Filter Clashes and Democracy: The Dissemination of Information via Social Media and its Impact on Freedom
Conférence de Nadine Sutmoller, chercheuse postdoctorale, Centre de recherche interdisciplinaire, Université de Bielefeld, coordinatrice du Groupe de recherche Economic and Legal Challenges in the Advent of Smart Products, dans le cadre du cycle de conférences Netias sur le thème « La connaissance à l'ère numérique».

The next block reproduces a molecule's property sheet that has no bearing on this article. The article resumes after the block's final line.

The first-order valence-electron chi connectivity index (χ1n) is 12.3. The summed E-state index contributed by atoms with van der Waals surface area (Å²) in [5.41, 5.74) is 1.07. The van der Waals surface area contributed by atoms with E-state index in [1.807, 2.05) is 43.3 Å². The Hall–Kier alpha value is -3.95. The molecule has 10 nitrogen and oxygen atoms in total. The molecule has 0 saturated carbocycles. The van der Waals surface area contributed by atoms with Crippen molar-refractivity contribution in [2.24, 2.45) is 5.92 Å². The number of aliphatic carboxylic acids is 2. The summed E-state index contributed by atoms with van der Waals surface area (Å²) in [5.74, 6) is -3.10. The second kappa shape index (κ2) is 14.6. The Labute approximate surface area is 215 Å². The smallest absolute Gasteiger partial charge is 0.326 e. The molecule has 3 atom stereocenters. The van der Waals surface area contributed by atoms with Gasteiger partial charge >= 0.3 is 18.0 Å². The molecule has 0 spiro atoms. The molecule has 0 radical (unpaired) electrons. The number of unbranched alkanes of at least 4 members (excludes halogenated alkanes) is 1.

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Media and, increasingly, social media play a key role in democratic societies by disseminating information. However, the new instruments and their dynamics are fundamentally changing this game: As often explained the new media are characterized in particular by the algorithmically controlled curation of content based on collected data. To avoid information overload, the filtering approach makes perfect sense. However, at the same time, this procedure raises questions that strike at the heart of a democratically ordered society: What impact do these activities have on individual freedom? What does this mean for shaping social coexistence? And what consequences do these developments have for the democratic system? The claim to grant citizens equal freedoms is an essential component of democracy. This enables people to work together, since everyone can assume that they do not have to fear for their place in society. Social networks and their dynamics are increasingly calling this essential requirement into question: The user-specific presentation of content creates different horizons of experience. The phenomenon of the filter bubble is referred to with concern in this context. The term describes the situation in which users no longer participate in the opinions and experiences of others and thus distance themselves from one another. Another fear is that when these different horizons of experience collide, members of society no longer succeed in exchanging ideas with one another. Rather, a deep irritation and speechlessness is to be expected (filter clash). That this is not a bad premonition was evident at the beginning of 2021, when increasingly hardened fronts could be observed in disputes in the wake of the 2020 U.S. election, with participants facing each other aggressively. This development poses a threat to freedom in that members of society are increasingly given the feeling that they have to fight for and defend their own views and opinions. This can be impressively demonstrated not least by the storming of the Capitol on January 6. In this situation, it was no longer possible to exchange views and develop common solutions based on fundamentally shared knowledge. This ultimately endangers the democratic order, since social connectedness is increasingly lacking and thus trust that cooperation is possible cannot be readily assumed. To consider the issues raised, I will link different disciplines (including computer science, media studies) and, in particular, illuminate the situation from the perspective of political philosophy – especially in the context of John Rawls’ theory
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